Friday, June 30, 2017

Heavy Machinery at the South Pole

I'm sure the greatest comedic act in my life for my friends and family back home is the idea of me driving heavy machinery.  Well, here we are.  As a part of my job, I have been trained on a CAT 953c loader and 277b loader.  I've also been trained on driving an LMC (aka a snowcat) and the snowmobiles.  Inside the LO we have a small electric forklift that I am also required to operate as part of my work.

Each piece of machinery has its own regulations for how much weight that it can handle as well as temperatures that it can operate within.  The 953 can handle quite a bit of weight and is able to be operated for longer periods of time in the colder temperatures (sub -65F) than the smaller 277.  We use the 953 to retrieve large items like stacks of cement board from the outside berms, and the 277 is mostly used for small and light work - moving triwalls, retrieving insulation from the berms, etc.  The LMC is not a loader and rather just a snow equipped truck for lack of a better description.  It's used during emergencies and drills, to do reconnaissance at the berms, and transporting people to and from outside areas.  They technically can be used at all temperatures (emergencies), but you have to be cognizant of the tracks and hydraulics not freezing.  Finally the snowmobile is basically useless in the winter.  The tracks freeze way too quickly for us to use in these cold temps.

As a quick aside, let me discuss what the berms actually are.  One of our storage systems at the Pole is utilizing what are essentially long raised beds of snow behind the station.  These beds of snow have specific organizations and designations so that we can look items up in Maximo.  These are the berms.  They certainly come with their own issues, but it's what we've got right now.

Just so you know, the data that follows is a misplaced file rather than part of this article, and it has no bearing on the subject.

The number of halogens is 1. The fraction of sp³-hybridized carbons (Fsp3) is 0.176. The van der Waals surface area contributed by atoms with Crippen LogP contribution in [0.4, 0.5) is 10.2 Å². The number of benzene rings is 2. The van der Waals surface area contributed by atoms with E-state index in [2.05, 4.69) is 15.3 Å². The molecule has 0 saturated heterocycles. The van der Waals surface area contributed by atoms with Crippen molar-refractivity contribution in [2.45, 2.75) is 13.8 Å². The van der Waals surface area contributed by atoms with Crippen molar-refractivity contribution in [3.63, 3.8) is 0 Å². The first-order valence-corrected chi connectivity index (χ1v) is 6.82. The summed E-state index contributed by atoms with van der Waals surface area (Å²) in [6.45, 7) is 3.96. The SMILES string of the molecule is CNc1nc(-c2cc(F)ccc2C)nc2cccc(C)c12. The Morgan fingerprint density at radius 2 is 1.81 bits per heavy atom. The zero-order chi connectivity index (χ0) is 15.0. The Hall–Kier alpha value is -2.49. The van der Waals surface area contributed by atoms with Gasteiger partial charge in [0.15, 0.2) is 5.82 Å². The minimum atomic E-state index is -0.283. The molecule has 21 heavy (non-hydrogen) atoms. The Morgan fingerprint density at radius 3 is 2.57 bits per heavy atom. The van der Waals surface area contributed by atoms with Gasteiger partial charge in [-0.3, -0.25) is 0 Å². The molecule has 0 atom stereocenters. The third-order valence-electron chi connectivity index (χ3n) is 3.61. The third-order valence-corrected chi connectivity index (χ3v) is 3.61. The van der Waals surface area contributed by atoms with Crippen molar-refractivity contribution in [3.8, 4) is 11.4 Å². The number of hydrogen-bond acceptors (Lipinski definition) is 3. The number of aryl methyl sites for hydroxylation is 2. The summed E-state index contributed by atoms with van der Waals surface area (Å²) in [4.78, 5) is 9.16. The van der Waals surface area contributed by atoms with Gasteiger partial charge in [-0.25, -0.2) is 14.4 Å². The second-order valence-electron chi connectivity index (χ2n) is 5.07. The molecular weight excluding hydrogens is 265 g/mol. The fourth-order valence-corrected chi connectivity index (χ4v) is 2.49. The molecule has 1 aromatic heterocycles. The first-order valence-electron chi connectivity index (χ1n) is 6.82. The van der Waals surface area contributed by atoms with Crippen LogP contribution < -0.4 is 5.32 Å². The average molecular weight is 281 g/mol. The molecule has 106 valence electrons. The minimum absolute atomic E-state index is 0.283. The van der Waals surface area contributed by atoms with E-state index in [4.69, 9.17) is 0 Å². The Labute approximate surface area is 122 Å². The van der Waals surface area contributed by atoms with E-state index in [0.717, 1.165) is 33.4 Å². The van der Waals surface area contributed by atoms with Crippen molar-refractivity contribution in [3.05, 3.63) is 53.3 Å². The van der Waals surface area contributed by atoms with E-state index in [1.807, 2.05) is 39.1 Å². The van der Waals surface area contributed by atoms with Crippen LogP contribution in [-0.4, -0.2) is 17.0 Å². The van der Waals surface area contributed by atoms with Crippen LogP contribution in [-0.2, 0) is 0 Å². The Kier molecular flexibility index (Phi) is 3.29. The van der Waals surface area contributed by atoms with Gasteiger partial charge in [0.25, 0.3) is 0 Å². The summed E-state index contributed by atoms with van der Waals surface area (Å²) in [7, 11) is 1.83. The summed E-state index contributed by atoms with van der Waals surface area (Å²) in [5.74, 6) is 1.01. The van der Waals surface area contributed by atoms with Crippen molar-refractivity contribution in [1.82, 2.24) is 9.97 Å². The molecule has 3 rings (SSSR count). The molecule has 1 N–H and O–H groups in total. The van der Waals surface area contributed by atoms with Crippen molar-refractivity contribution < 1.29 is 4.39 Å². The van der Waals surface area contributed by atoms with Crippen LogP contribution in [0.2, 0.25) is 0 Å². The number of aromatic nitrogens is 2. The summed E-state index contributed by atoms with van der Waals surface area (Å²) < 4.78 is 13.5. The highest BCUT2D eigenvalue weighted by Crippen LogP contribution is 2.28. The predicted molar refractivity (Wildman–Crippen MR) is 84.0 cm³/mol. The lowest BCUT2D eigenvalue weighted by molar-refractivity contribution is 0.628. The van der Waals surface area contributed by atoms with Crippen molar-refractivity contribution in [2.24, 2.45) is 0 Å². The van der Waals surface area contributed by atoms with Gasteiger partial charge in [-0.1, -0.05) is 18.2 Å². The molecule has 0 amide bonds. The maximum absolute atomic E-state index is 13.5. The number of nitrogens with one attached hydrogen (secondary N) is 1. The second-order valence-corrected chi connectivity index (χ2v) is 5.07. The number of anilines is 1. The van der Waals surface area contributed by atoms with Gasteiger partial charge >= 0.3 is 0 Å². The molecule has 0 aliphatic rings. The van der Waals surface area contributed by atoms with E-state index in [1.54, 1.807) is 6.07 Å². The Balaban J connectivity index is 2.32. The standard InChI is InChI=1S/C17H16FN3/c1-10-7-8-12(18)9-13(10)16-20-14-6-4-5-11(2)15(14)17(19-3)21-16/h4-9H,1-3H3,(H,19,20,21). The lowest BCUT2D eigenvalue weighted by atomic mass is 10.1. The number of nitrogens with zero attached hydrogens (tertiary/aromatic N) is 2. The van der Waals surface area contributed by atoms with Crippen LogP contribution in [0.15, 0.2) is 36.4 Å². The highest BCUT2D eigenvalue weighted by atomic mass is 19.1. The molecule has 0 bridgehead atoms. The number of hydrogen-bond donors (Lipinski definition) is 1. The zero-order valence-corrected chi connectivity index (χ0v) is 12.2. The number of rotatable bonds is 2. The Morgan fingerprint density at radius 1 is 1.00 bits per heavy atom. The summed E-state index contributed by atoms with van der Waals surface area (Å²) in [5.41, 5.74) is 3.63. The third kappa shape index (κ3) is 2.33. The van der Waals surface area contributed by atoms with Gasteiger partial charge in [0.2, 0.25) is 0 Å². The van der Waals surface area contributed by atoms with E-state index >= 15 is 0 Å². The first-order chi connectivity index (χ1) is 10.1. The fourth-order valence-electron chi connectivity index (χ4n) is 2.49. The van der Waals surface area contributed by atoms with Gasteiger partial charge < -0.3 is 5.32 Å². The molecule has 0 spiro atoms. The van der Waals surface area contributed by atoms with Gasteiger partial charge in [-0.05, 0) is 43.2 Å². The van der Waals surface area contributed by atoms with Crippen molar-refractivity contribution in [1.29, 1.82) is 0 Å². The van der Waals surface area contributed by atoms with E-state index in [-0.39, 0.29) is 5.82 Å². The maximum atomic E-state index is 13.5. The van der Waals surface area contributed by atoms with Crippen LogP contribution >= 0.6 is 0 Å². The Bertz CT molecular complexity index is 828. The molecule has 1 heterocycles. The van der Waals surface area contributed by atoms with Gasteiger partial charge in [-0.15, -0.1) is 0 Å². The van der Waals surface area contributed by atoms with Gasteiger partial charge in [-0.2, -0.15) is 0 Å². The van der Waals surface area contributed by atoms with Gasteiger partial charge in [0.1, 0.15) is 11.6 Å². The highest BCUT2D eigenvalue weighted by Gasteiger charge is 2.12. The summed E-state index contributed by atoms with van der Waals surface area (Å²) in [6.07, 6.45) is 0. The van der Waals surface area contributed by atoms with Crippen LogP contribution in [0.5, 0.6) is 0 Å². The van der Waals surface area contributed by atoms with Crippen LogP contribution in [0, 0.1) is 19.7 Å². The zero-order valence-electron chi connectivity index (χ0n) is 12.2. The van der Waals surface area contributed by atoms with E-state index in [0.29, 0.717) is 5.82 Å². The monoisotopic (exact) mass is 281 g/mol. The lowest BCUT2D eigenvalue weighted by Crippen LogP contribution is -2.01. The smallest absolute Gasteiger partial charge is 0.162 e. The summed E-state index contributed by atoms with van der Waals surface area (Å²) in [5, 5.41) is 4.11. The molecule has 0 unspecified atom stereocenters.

So some issues that we encounter with driving in the cold and dark.  Our windshields can fog up pretty fast because of our body heat.  We try to avoid that by utilizing any cab heating within the machines and fans pointed at the windshields, but it's not perfect.  You have to learn to park the vehicles into the wind too to try to avoid having the exhaust freeze to the windshields.  Then there's the tracks and hydraulics freezing up, as I had already mentioned.  We keep things moving to avoid the track issue, and we operate within safe operating temperatures to try to avoid damaging the hydraulics too.  There are certain time limits that we have at the colder temps so the machines have to come in earlier.

We also can only use red lights because of sensitive science equipment mounted to the roof of the station.  The red lighting is definitely better than nothing, but it's also not perfect.  We can't see very far with just red lighting and, when you add wind to it, it can become a small nightmare.  It's easy to get turned around when away from station, stuck in the wind, and only have red lights.  In that situation, best to stop, turn around so the wind isn't obscuring your view anymore, and figure out where you are in relation to berms and red lights on buildings.  It takes some practice and knowledge of the maps we have for behind the station, but it works better than anything else.

Because of the temperature restrictions, when it's warm enough we make complete use of the vehicle time.  This week we had a few warm days where we could go and grab some plywood for the carpenters to use during their floor remodeling project.  Sometimes you need a spotter for the objects you're grabbing because of the snow masking the bottom of the pallet.  In those cases, Brett and I will hop in an LMC and direct Steve, who is in the 953, to the berms and help him there.  It's a group effort and a lot of fun to be able to get away from our daily work of inventory.  As always, biggest thing that bogs me down about it is the cold.  They say there's no such thing as being cold - just not wearing enough layers.  I call horseshit.  Those people have clearly never lived in a freezer.


Steve in the 953c bringing in a bundle of plywood for the carps.  I'm sitting on the crate in the back waiting to help put dunnage down.

Me driving Voltron, our electric forklift, to carry some cement board into the LO DNF.

A photo of the berms that Brett took back when we had daylight